Natalie & Her Children
Among the refugees with whom Pastor Misha has been working are families of Christians who had to escape the war zone in Eastern Ukraine. One such family is the family of Natalia. Together with her mother and 3 kids she had to leave Donetsk in June 2014. Since that time they have been in Odessa region, trying to adapt to their new life. We visited them with Pastor Misha. Last year, we helped Natalia with the funds to pay for her apartment for 6 months. Now the six months for giving the funds is expired and we want to see how they are getting along with their life.
Working with the refugees, both Christian and non-Christian, we see different people. Many of them just sit and wait for any outside help to be given to them, both from the government and from the other donors. But they do nothing in order to take the responsibility for their own life. On the another hand, we see people trying hard to start over. We have much sympathy for these people and we want to help them first of all.
We entered an apartment house and went into the ugly apartment where Natalia has moved just a couple weeks ago. It is one room apartment with a kitchen. In a main living room there are 3 beds for 5 of them. The oldest daughter Anastasia (17) sits at the desk by the window and does her homework. She is a first year student at a teachers school. Samson (7) and Abram (4) are playing with model car’s. Natalia’s mom – Elena is at the kitchen making some tea for Misha.
We talk to Natalia and learn about her life. As a refugee she is paid $90 per month by the government. She also receives a monthly social payment of $50 per month for her youngest son. In order to meet the family budget she got part-time job at a state social center. Her job is to visit elderly people and take care for them. It is like a home care job. She is paid $45.00 per month at this job. So, the income for the family is $185.00 per month and the rent cost is $115.00 per month. She says it is hard to survive but the church and other groups are helping her with food stuff so they do not spend much for the food.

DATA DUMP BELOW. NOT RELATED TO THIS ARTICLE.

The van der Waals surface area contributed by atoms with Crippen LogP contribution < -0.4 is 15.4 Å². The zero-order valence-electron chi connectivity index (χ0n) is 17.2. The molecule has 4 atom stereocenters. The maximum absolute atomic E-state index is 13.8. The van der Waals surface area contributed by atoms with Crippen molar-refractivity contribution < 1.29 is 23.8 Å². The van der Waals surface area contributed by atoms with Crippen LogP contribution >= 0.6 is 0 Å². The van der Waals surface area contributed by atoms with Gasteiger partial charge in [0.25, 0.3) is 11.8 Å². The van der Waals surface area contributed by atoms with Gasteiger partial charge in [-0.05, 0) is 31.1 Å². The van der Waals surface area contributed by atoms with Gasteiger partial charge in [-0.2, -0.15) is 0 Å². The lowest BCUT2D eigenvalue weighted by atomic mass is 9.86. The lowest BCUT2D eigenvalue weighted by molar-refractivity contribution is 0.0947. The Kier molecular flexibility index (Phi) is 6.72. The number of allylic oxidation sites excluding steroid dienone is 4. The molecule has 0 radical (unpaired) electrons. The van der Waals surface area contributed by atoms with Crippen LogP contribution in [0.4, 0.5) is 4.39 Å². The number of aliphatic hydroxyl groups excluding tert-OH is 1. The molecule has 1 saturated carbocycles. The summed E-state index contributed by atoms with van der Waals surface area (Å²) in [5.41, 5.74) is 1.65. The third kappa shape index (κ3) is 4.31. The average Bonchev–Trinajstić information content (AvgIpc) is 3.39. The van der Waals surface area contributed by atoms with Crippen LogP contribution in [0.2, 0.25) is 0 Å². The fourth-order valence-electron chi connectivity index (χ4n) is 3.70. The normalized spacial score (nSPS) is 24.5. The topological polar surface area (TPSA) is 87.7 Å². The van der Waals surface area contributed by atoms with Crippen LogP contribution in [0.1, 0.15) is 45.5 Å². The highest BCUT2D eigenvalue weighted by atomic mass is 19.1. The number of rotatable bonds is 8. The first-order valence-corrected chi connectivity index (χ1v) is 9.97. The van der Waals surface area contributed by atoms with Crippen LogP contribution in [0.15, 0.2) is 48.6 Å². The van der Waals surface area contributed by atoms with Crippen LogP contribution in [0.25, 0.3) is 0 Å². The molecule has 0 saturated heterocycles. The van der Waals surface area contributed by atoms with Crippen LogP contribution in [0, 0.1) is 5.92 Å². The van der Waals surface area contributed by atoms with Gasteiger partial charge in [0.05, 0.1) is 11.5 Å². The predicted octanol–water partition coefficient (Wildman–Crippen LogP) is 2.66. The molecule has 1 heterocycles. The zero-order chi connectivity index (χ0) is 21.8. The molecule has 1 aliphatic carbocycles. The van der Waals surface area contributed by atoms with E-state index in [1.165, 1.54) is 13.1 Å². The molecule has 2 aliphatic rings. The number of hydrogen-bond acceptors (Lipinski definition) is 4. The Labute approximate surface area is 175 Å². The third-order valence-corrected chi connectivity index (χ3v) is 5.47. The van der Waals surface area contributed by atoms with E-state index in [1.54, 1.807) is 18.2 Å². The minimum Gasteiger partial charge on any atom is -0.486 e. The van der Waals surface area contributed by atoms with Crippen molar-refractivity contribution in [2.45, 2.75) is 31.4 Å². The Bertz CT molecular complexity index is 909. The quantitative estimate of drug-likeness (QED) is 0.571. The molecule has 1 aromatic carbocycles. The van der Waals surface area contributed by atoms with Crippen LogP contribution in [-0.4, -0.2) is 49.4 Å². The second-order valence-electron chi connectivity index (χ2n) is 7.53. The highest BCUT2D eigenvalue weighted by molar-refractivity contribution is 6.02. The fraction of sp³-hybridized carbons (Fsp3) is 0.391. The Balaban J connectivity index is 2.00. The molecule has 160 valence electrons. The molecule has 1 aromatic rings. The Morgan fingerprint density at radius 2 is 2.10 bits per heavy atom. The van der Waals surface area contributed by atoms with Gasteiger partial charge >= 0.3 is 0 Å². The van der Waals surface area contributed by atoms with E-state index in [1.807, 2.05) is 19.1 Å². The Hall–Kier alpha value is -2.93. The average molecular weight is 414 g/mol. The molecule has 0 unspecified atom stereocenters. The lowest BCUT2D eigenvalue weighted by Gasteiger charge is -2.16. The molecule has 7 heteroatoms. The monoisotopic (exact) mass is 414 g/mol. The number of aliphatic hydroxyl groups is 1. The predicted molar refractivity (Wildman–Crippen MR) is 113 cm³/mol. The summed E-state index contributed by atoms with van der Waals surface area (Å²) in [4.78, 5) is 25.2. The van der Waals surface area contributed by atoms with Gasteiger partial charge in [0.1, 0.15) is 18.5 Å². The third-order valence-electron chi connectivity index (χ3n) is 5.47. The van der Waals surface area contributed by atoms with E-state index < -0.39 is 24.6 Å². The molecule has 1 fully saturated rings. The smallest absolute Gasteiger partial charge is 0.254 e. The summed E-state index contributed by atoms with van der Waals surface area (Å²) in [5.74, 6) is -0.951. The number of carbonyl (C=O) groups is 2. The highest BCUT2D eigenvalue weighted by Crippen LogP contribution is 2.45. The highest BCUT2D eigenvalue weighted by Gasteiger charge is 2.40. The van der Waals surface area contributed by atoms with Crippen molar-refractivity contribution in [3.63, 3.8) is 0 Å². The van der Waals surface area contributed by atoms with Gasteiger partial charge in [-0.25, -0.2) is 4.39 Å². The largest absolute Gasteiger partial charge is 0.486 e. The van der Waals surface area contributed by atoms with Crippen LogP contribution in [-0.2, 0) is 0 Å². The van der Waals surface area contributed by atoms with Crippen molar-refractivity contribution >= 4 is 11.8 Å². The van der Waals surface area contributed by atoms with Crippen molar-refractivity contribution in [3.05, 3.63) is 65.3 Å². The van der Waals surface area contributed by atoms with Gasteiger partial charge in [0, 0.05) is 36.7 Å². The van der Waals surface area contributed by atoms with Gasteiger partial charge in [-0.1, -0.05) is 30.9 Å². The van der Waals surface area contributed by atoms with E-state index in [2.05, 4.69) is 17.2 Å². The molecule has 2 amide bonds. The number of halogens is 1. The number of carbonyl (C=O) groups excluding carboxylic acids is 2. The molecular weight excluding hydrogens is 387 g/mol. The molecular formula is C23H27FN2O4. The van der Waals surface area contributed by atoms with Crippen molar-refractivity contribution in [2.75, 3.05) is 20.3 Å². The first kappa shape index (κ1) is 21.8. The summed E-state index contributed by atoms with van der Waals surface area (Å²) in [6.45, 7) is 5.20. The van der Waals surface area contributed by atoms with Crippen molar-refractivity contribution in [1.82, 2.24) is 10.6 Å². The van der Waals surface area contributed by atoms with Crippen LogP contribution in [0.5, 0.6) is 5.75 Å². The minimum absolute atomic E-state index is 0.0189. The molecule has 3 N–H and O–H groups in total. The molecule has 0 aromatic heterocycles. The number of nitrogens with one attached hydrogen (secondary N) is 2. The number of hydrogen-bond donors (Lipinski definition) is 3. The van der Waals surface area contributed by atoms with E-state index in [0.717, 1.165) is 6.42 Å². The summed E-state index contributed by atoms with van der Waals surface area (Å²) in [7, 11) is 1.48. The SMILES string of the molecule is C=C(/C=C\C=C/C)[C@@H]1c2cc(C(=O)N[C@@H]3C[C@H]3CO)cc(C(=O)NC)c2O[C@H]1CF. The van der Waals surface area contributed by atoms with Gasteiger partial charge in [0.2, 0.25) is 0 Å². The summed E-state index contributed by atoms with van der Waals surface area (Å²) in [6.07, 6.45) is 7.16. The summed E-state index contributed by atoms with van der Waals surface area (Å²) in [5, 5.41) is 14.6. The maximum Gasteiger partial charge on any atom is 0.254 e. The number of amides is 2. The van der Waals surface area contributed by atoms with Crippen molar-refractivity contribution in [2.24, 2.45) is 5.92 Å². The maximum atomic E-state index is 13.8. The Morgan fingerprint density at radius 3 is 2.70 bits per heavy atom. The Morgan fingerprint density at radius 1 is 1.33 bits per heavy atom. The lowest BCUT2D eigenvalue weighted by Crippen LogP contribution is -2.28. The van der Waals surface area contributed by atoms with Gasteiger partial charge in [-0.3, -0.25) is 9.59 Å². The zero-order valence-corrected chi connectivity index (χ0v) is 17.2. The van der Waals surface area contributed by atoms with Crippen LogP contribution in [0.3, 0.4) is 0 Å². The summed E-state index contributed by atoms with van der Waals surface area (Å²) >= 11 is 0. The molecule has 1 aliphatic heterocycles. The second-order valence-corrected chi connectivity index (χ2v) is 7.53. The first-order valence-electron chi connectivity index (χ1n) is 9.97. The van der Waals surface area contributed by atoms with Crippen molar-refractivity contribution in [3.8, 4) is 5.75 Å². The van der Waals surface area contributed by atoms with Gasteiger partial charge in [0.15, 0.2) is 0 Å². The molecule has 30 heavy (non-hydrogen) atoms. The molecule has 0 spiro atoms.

It is clear the family needs are not being met. Misha asked us to consider taking the kids on our kid’s support program, which we are willing to do. Hopefully we will support all 3 children with $50.00 per month each and that would help the whole family.
It is always a delicate moment to ask single mothers like Natalia “where is the father of a kids.” We asked her and Natalia explained that he left her right after the youngest son was born. What makes it even worse is that he was a church member. They’re divorced now and he stays in Donetsk but doesn’t pay any support for the kids and does not want to do anything for the family. We feel upset and discouraged. It is hard to imagine how difficult the daily reality is for this family. We see the fight for Natalia is for a good future of her kids.
Natalia and Anastasia joined Misha’s church and take an active part in the church life.
After a couple hours visit we left them and continued our conversation with Misha. He is a realist and understands that for a young woman like Natalia it is very hard to live without a husband. It is hard to see how she’ll support her family in the future without some external support given to them. So, Misha says, “I’ll be praying for her to find a good Christian man, who’ll be a good husband to her and a father to the kids.